Thursday, April 22, 2010

Is the Big Inflation About to Hit?

It's a little early to tell, but Bob Murphy has emailed me a very interesting article that points to a change in strategies by banks.

The article was written by Jeff Cox at CNBC. The key points to the article are:
Surprisingly strong Treasury auctions in March had help from banks, which normally stay away from such events.

Banks snapped up $5.7 billion of the total $34 billion auctioned in 10-year notes and 30-year bonds, providing demand for auctions that many analysts thought would flop....At the same time, bank credit fell 5.1 percent in the month and loans and leases dropped 6.4 percent, according to the Federal Reserve .

The pattern suggests that banks have been starting to put their large cash balances to work, but is not an indication that bank balance sheets as a whole have started to grow," Deutsche Bank said in a research note.

The suggestion is that banks are using Treasurys as a way to get some return on their money that they might otherwise reap from making loans.

That banks would get so involved with long-dated securities came as additional surprise since they aren't usually such active participants at auctions and generally buy mostly short-dated notes. Under normal circumstances banks don't have much interest in keeping long-term rates low as that could compress the yield curve and cut into the profits they could make on lending.

Yet combined with their purchase of agency-backed debt such as mortgages and student loans, banks bought a total of $40 billion from the Treasury in March, according to analysts at Deutsche Bank.

But there's also another less-obvious reason banks could be stepping in to the Treasury market: A type of tacit quid pro quo with the Federal Reserve to keep short-term rates low by helping the government finance its debt through Treasury auctions.

Art Cashin, director of floor operations at UBS, noted after the 30-year auction suspicions among traders about who was doing the buying. In remarks to CNBC, he spoke of "all manner of conspiracy theories floating around. Is the Fed putting on a fake moustache and a raincoat and coming in as an indirect buyer?"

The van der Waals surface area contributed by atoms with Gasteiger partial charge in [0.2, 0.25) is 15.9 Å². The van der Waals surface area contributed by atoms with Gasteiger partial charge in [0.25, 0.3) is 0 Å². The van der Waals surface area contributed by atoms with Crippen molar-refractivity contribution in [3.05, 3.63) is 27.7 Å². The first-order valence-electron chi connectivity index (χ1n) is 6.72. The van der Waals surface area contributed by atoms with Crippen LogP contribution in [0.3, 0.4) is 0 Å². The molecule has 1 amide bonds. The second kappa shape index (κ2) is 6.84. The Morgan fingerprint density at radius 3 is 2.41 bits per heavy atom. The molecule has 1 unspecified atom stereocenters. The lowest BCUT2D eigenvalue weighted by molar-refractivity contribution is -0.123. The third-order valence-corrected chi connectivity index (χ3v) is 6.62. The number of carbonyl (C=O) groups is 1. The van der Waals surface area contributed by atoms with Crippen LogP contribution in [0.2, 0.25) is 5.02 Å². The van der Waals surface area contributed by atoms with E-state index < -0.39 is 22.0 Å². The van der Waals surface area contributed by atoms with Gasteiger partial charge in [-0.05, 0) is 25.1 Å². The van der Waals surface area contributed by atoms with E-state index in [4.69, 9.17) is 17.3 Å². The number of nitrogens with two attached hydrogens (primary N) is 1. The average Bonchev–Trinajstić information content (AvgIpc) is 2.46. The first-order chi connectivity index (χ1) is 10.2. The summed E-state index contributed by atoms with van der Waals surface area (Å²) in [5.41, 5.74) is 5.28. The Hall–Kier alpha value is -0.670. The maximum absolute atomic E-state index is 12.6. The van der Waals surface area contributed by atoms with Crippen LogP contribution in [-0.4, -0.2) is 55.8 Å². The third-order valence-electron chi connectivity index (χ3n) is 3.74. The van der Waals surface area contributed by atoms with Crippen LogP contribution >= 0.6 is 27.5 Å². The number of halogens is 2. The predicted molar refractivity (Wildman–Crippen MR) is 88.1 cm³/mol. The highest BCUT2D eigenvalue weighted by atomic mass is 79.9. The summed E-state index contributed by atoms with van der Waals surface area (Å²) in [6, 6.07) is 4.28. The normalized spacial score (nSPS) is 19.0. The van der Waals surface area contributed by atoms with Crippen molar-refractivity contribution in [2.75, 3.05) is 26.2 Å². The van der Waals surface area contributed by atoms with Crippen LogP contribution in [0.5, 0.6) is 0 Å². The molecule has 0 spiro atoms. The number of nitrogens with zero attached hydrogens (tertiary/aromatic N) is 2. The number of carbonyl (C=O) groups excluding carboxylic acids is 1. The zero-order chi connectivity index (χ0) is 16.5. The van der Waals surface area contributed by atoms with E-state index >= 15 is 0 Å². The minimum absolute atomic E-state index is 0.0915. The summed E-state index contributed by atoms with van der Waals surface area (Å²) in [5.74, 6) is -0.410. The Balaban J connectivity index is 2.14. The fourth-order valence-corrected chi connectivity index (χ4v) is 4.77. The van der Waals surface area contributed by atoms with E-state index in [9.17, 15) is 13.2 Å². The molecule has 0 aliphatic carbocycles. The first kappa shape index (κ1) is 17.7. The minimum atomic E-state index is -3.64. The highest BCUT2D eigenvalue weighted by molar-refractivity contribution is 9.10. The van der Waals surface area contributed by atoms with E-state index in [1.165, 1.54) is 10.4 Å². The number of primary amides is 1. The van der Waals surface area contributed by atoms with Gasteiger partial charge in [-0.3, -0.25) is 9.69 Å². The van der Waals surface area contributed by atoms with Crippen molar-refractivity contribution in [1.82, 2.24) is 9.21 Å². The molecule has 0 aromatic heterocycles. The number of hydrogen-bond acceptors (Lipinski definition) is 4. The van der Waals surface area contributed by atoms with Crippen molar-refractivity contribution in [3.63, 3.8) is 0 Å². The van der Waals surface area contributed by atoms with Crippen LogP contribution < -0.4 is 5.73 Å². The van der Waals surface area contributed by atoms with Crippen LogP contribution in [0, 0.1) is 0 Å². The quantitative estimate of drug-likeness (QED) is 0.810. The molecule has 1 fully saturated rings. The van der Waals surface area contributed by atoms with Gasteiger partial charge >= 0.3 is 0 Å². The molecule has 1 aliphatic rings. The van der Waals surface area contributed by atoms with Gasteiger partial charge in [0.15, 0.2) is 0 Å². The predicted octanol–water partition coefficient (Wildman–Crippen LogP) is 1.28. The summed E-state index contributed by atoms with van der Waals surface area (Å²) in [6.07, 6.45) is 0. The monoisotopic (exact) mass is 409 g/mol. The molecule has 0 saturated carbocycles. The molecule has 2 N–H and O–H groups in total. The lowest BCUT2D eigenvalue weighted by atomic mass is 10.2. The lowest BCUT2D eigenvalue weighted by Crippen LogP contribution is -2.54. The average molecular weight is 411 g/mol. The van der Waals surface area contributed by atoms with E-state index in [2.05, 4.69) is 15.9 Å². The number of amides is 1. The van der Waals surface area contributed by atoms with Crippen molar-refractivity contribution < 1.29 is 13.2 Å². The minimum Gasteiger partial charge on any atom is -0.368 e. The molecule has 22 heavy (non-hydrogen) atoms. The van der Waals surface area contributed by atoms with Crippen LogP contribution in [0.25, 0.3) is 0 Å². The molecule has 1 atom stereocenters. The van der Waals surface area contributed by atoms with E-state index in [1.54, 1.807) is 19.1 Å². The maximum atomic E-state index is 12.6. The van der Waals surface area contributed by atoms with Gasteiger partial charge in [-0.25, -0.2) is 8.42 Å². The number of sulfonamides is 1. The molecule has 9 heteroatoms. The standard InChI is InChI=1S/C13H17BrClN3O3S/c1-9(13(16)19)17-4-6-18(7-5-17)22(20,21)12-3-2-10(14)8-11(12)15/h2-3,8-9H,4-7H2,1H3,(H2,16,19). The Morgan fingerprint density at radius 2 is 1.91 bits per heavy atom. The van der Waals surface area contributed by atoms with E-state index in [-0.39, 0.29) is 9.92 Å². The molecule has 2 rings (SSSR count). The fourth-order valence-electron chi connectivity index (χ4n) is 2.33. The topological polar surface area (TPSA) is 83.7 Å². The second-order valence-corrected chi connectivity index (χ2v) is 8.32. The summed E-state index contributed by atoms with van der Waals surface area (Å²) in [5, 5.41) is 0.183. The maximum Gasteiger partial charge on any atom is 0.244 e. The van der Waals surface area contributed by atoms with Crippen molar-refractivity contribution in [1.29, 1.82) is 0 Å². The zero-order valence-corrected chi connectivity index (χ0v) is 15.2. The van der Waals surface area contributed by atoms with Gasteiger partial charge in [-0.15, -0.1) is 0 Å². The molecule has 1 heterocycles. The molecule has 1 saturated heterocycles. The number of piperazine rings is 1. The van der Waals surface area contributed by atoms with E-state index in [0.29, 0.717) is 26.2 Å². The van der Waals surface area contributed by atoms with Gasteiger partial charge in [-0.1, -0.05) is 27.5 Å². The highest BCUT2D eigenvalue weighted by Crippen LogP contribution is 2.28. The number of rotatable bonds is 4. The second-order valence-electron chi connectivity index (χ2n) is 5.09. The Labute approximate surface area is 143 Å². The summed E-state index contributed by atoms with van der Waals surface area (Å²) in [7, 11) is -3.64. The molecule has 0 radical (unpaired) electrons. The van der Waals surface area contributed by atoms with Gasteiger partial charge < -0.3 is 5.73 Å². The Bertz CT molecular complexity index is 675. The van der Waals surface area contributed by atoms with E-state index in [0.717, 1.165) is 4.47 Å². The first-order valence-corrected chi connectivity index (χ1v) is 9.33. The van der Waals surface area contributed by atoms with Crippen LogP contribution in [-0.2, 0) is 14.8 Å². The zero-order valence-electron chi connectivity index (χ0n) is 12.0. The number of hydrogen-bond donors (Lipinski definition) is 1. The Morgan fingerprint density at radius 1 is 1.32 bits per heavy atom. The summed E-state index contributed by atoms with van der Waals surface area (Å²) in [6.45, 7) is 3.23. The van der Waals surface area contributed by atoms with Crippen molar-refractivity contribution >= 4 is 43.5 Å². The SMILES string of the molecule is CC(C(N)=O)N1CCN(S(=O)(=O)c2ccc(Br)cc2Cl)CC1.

While there's disagreement among analysts whether the actions are part of an explicit pact between the two sides, some suspect a gentleman's agreement in which both sides benefit.

"Banks are stealing money from the public, giving consumers zero percent interest on deposits, and instead of turning over risk to the over-indebted consumers, they're loaning money to the government," says Michael Pento, chief economist at Delta Global Advisors in Parsippany, N.J. "I'm sure it's at the behest of (Fed Chairman) Ben Bernanke—we're going to keep rates low but you must facilitate the Treasury auctions going off smoothly."

The Fed funds rate is near zero, meaning that banks can borrow at almost no cost and lend out at the prevailing rate—or invest in vehicles such as Treasurys.

The 10-year yield edged over 4 percent in the days after the weak March auction for the benchmark note but has fallen precipitously since then, trading around the 3.75 percent area and helping to keep government borrowing costs down.
Now, the fact that bank loans dropped during the period would suggest on first blush that the Treasury is crowding out the private sector, i.e. banks are buying Treasury debt instead of loaning funds out to businesses.

But, there is one other intriguing piece of data.

Excess reserves fell by $41 billion in the month of March. That is almost the exact amount that banks bought in Treasury and agency-backed debt. Does this mean that the banks are starting to move some of the trillion dollars in excess reserves they are holding and starting to pump them into the system? Possibly.

One other piece of data suggests that there is a countervailing drain going on somewhere. 3 month annualized M2 growth is actually negative, so I am not ready to sound the alarm bells just yet, but I am watching things very carefully.

What needs to be monitored is how much more Treasury and agency debt banks buy, any further down trends in excess reserves, and, of course, M2 growth. If M2 growth starts to pick up with declining excess reserves and banks buying government paper, it is a signal that we are headed into a new inflation phase. It means the Fed can't keep interest rates down, without sneaky inflation via getting banks to start using excess reserves. Again it is still early, and these numbers do move around a bit, but if a trend starts to develop over the next couple of months the early warning inflation alarm bell will have to be sounded.


  1. Japanese banks did the same thing but the results were not inflationary.. What do you think?

  2. do you think that the fact that banks are buying treasuries at such low yields is a sign that they're becoming *less* reluctant to lend? you could just as well interpret it as signifying that they're hunkering down for deflation, where long-term treasuries do best.